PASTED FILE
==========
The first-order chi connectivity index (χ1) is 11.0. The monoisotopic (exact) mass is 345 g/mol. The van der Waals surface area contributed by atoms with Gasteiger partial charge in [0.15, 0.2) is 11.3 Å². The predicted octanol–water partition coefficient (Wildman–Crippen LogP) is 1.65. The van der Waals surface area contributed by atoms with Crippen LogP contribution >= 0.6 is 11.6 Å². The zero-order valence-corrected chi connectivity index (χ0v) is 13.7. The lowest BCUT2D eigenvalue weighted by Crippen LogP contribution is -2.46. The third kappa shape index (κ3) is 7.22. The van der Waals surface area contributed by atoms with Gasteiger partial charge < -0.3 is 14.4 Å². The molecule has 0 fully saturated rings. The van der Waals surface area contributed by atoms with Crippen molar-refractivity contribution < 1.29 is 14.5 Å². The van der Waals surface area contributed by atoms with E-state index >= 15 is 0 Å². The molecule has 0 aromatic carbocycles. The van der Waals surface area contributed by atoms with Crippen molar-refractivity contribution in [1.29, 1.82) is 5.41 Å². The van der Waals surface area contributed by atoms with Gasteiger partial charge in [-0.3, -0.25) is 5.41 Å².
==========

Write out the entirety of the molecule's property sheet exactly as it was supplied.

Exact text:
The first-order chi connectivity index (χ1) is 11.0. The monoisotopic (exact) mass is 345 g/mol. The van der Waals surface area contributed by atoms with Gasteiger partial charge in [0.15, 0.2) is 11.3 Å². The predicted octanol–water partition coefficient (Wildman–Crippen LogP) is 1.65. The van der Waals surface area contributed by atoms with Crippen LogP contribution >= 0.6 is 11.6 Å². The zero-order valence-corrected chi connectivity index (χ0v) is 13.7. The lowest BCUT2D eigenvalue weighted by Crippen LogP contribution is -2.46. The third kappa shape index (κ3) is 7.22. The van der Waals surface area contributed by atoms with Gasteiger partial charge < -0.3 is 14.4 Å². The molecule has 0 fully saturated rings. The van der Waals surface area contributed by atoms with Crippen molar-refractivity contribution < 1.29 is 14.5 Å². The van der Waals surface area contributed by atoms with E-state index >= 15 is 0 Å². The molecule has 0 aromatic carbocycles. The van der Waals surface area contributed by atoms with Crippen molar-refractivity contribution in [1.29, 1.82) is 5.41 Å². The van der Waals surface area contributed by atoms with Gasteiger partial charge in [-0.3, -0.25) is 5.41 Å².